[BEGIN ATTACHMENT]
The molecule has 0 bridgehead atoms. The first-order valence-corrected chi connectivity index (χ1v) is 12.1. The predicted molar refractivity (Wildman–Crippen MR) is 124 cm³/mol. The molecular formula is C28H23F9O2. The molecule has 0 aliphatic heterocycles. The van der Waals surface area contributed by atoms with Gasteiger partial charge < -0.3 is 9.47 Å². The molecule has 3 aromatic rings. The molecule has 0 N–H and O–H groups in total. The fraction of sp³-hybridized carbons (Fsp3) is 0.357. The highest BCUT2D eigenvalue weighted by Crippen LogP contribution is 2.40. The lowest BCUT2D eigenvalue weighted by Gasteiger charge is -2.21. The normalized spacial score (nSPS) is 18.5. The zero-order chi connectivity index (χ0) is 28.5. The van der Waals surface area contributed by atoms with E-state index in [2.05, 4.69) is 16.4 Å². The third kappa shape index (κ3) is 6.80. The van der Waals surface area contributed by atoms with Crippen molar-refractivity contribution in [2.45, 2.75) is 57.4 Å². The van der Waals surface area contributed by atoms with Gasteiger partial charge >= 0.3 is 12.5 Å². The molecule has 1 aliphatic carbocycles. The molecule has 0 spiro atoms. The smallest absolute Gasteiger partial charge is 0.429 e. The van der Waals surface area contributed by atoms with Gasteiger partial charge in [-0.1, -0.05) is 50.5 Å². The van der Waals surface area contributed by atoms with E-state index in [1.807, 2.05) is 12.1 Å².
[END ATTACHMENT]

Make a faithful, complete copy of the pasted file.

The molecule has 0 bridgehead atoms. The first-order valence-corrected chi connectivity index (χ1v) is 12.1. The predicted molar refractivity (Wildman–Crippen MR) is 124 cm³/mol. The molecular formula is C28H23F9O2. The molecule has 0 aliphatic heterocycles. The van der Waals surface area contributed by atoms with Gasteiger partial charge < -0.3 is 9.47 Å². The molecule has 3 aromatic rings. The molecule has 0 N–H and O–H groups in total. The fraction of sp³-hybridized carbons (Fsp3) is 0.357. The highest BCUT2D eigenvalue weighted by Crippen LogP contribution is 2.40. The lowest BCUT2D eigenvalue weighted by Gasteiger charge is -2.21. The normalized spacial score (nSPS) is 18.5. The zero-order chi connectivity index (χ0) is 28.5. The van der Waals surface area contributed by atoms with E-state index in [2.05, 4.69) is 16.4 Å². The third kappa shape index (κ3) is 6.80. The van der Waals surface area contributed by atoms with Crippen molar-refractivity contribution in [2.45, 2.75) is 57.4 Å². The van der Waals surface area contributed by atoms with Gasteiger partial charge >= 0.3 is 12.5 Å². The molecule has 1 aliphatic carbocycles. The molecule has 0 spiro atoms. The smallest absolute Gasteiger partial charge is 0.429 e. The van der Waals surface area contributed by atoms with Gasteiger partial charge in [-0.1, -0.05) is 50.5 Å². The van der Waals surface area contributed by atoms with E-state index in [1.807, 2.05) is 12.1 Å².